Michael Hammer

Michael Hammer
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Michael Hammer

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Earth and Planetary Astrophysics (3)
Quantitative Biology - Populations and Evolution (2)
Solar and Stellar Astrophysics (1)
Physics - Space Physics (1)

Publications Authored By Michael Hammer

The presence of a giant planet in a low-viscosity disc can create a gap edge in the disc's radial density profile sharp enough to excite the Rossby Wave Instability. This instability may evolve into dust-trapping vortices that might explain the "banana-shaped" features in recently observed asymmetric transition discs with inner cavities. Previous hydrodynamical simulations of planet-induced vortices have neglected the timescale of hundreds to thousands of orbits to grow a massive planet to Jupiter-size. Read More

We study mass transfers between debris discs during stellar encounters. We carried out numerical simulations of close flybys of two stars, one of which has a disc of planetesimals represented by test particles. We explored the parameter space of the encounters, varying the mass ratio of the two stars, their pericentre and eccentricity of the encounter, and its geometry. Read More

The discovery of 2012VP113 initiated the debate on the origin of the Sedna family of planetesimals in orbit around the Sun. Sednitos roam the outer regions of the Solar System between the Egeworth--Kuiper belt and the Oort cloud, in extraordinary wide (a>150au) orbits with a large perihelion distance of q>30au compared to the Earth's (a=1au and eccentricity e=(1-q/a) ~ 0.0167 or q=1au). Read More

Coronal mass ejections (CMEs) are thought to drive collisionless shocks in the solar corona, which in turn have been shown capable of accelerating solar energetic particles (SEPs) in minutes. It has been notoriously difficult to extract information about energetic particle spectra in the corona, due to lack of in-situ measurements. It is possible, however, to combine remote observations with data-driven models in order to deduce coronal shock properties relevant to the local acceleration of SEPs and their heliospheric connectivity to near-Earth space. Read More

The unique inheritance pattern of X chromosomes makes them preferential targets of adaptive evolution. We here investigate natural selection on the X chromosome in all species of great apes. We find that diversity is more strongly reduced around genes on the X compared with autosomes, and that a higher proportion of substitutions results from positive selection. Read More

Authors: Iosif Lazaridis, Nick Patterson, Alissa Mittnik, Gabriel Renaud, Swapan Mallick, Karola Kirsanow, Peter H. Sudmant, Joshua G. Schraiber, Sergi Castellano, Mark Lipson, Bonnie Berger, Christos Economou, Ruth Bollongino, Qiaomei Fu, Kirsten I. Bos, Susanne Nordenfelt, Heng Li, Cesare de Filippo, Kay Prüfer, Susanna Sawyer, Cosimo Posth, Wolfgang Haak, Fredrik Hallgren, Elin Fornander, Nadin Rohland, Dominique Delsate, Michael Francken, Jean-Michel Guinet, Joachim Wahl, George Ayodo, Hamza A. Babiker, Graciela Bailliet, Elena Balanovska, Oleg Balanovsky, Ramiro Barrantes, Gabriel Bedoya, Haim Ben-Ami, Judit Bene, Fouad Berrada, Claudio M. Bravi, Francesca Brisighelli, George Busby, Francesco Cali, Mikhail Churnosov, David E. C. Cole, Daniel Corach, Larissa Damba, George van Driem, Stanislav Dryomov, Jean-Michel Dugoujon, Sardana A. Fedorova, Irene Gallego Romero, Marina Gubina, Michael Hammer, Brenna Henn, Tor Hervig, Ugur Hodoglugil, Aashish R. Jha, Sena Karachanak-Yankova, Rita Khusainova, Elza Khusnutdinova, Rick Kittles, Toomas Kivisild, William Klitz, Vaidutis Kučinskas, Alena Kushniarevich, Leila Laredj, Sergey Litvinov, Theologos Loukidis, Robert W. Mahley, Béla Melegh, Ene Metspalu, Julio Molina, Joanna Mountain, Klemetti Näkkäläjärvi, Desislava Nesheva, Thomas Nyambo, Ludmila Osipova, Jüri Parik, Fedor Platonov, Olga Posukh, Valentino Romano, Francisco Rothhammer, Igor Rudan, Ruslan Ruizbakiev, Hovhannes Sahakyan, Antti Sajantila, Antonio Salas, Elena B. Starikovskaya, Ayele Tarekegn, Draga Toncheva, Shahlo Turdikulova, Ingrida Uktveryte, Olga Utevska, René Vasquez, Mercedes Villena, Mikhail Voevoda, Cheryl Winkler, Levon Yepiskoposyan, Pierre Zalloua, Tatijana Zemunik, Alan Cooper, Cristian Capelli, Mark G. Thomas, Andres Ruiz-Linares, Sarah A. Tishkoff, Lalji Singh, Kumarasamy Thangaraj, Richard Villems, David Comas, Rem Sukernik, Mait Metspalu, Matthias Meyer, Evan E. Eichler, Joachim Burger, Montgomery Slatkin, Svante Pääbo, Janet Kelso, David Reich, Johannes Krause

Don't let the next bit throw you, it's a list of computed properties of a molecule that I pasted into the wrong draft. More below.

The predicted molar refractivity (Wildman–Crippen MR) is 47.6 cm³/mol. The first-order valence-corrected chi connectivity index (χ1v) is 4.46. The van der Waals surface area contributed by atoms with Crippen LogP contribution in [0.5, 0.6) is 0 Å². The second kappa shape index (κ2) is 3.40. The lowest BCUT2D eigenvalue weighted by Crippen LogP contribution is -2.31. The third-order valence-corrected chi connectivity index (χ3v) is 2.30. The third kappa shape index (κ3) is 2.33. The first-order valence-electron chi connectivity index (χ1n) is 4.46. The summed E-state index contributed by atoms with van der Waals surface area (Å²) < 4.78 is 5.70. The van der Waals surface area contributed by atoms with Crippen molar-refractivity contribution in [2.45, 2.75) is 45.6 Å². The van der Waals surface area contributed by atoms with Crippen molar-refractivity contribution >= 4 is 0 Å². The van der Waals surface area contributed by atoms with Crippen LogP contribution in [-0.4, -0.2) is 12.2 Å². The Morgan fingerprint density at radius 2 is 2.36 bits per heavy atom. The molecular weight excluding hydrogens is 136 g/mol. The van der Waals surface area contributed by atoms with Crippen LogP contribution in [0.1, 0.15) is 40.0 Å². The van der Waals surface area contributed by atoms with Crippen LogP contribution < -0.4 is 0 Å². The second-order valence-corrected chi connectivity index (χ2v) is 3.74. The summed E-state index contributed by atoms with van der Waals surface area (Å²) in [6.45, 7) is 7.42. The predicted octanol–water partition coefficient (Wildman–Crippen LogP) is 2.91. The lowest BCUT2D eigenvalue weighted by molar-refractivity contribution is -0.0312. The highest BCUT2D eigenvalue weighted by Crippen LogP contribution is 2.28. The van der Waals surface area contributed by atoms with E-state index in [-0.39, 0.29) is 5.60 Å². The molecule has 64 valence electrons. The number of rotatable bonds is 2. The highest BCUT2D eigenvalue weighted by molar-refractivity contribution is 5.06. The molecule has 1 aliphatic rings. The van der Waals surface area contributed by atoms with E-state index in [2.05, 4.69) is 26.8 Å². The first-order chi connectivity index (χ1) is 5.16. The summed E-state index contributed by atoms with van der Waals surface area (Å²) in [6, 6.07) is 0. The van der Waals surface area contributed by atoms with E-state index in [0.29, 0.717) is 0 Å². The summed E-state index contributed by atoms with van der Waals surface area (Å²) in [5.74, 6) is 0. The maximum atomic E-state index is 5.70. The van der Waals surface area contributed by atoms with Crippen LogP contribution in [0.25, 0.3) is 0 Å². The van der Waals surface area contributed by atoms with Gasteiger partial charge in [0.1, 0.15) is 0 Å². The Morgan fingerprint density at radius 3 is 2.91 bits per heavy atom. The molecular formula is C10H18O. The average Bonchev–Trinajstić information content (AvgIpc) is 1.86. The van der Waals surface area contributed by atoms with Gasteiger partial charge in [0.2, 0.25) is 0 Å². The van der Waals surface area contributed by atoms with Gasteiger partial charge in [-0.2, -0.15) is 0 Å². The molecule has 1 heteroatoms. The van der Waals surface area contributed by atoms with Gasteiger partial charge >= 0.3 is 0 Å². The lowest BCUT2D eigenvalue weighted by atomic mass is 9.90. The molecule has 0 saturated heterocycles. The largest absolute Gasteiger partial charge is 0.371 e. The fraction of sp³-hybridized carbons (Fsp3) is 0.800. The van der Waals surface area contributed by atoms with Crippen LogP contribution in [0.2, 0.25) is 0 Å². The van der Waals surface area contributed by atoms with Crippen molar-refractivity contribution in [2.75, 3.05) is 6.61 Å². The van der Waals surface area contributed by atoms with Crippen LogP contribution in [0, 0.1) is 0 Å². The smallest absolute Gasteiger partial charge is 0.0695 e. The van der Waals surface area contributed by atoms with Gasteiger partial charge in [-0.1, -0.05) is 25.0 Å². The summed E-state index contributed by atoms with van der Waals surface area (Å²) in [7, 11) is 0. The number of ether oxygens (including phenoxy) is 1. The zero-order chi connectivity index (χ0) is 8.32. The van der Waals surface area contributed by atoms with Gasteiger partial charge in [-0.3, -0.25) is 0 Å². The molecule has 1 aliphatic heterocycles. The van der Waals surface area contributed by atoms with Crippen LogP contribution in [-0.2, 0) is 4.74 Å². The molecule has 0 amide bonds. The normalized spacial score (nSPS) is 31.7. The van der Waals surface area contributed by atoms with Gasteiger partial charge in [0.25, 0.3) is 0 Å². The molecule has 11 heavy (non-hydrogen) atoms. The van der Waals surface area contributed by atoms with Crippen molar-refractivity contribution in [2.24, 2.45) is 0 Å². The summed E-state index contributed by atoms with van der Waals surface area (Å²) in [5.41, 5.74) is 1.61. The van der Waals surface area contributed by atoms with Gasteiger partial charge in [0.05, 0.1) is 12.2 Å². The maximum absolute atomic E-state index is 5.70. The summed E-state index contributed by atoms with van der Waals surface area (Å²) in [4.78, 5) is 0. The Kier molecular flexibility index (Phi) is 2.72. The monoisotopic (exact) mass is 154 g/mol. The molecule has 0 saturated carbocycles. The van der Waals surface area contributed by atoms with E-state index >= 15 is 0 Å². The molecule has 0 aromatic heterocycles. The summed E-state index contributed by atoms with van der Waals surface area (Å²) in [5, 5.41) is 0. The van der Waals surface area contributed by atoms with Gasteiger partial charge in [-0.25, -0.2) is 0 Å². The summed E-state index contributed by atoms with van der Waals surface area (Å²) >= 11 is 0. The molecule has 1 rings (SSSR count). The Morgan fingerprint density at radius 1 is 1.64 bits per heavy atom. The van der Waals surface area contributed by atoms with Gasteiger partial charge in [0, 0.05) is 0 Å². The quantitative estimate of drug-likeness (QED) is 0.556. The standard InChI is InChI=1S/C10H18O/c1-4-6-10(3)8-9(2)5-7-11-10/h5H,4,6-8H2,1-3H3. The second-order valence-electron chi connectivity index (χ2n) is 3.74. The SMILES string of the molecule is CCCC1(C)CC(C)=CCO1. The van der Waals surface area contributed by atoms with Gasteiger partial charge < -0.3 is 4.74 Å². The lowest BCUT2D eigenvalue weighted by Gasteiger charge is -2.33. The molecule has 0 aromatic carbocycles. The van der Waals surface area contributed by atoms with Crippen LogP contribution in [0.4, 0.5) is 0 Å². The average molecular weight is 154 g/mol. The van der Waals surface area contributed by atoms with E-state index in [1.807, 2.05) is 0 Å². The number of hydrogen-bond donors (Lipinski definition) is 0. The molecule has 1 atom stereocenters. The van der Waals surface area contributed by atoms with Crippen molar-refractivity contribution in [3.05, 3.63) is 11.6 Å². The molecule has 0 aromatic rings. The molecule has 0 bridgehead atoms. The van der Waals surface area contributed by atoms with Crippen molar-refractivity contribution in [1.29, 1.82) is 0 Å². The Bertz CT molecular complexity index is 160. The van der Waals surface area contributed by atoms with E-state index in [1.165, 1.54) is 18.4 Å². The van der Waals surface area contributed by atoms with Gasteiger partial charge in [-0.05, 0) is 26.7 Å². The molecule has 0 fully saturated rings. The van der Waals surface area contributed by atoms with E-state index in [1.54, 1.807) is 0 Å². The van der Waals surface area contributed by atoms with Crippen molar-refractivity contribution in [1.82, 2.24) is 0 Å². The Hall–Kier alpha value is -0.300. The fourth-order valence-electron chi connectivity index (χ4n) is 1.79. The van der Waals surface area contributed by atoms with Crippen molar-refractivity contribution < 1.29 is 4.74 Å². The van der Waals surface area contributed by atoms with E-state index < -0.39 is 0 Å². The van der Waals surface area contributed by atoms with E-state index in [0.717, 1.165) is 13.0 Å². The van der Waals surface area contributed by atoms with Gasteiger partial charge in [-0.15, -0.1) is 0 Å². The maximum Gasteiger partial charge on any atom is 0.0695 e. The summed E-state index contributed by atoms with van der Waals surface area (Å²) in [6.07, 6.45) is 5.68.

We sequenced genomes from a $\sim$7,000 year old early farmer from Stuttgart in Germany, an $\sim$8,000 year old hunter-gatherer from Luxembourg, and seven $\sim$8,000 year old hunter-gatherers from southern Sweden. We analyzed these data together with other ancient genomes and 2,345 contemporary humans to show that the great majority of present-day Europeans derive from at least three highly differentiated populations: West European Hunter-Gatherers (WHG), who contributed ancestry to all Europeans but not to Near Easterners; Ancient North Eurasians (ANE), who were most closely related to Upper Paleolithic Siberians and contributed to both Europeans and Near Easterners; and Early European Farmers (EEF), who were mainly of Near Eastern origin but also harbored WHG-related ancestry. We model these populations' deep relationships and show that EEF had $\sim$44% ancestry from a "Basal Eurasian" lineage that split prior to the diversification of all other non-African lineages. Read More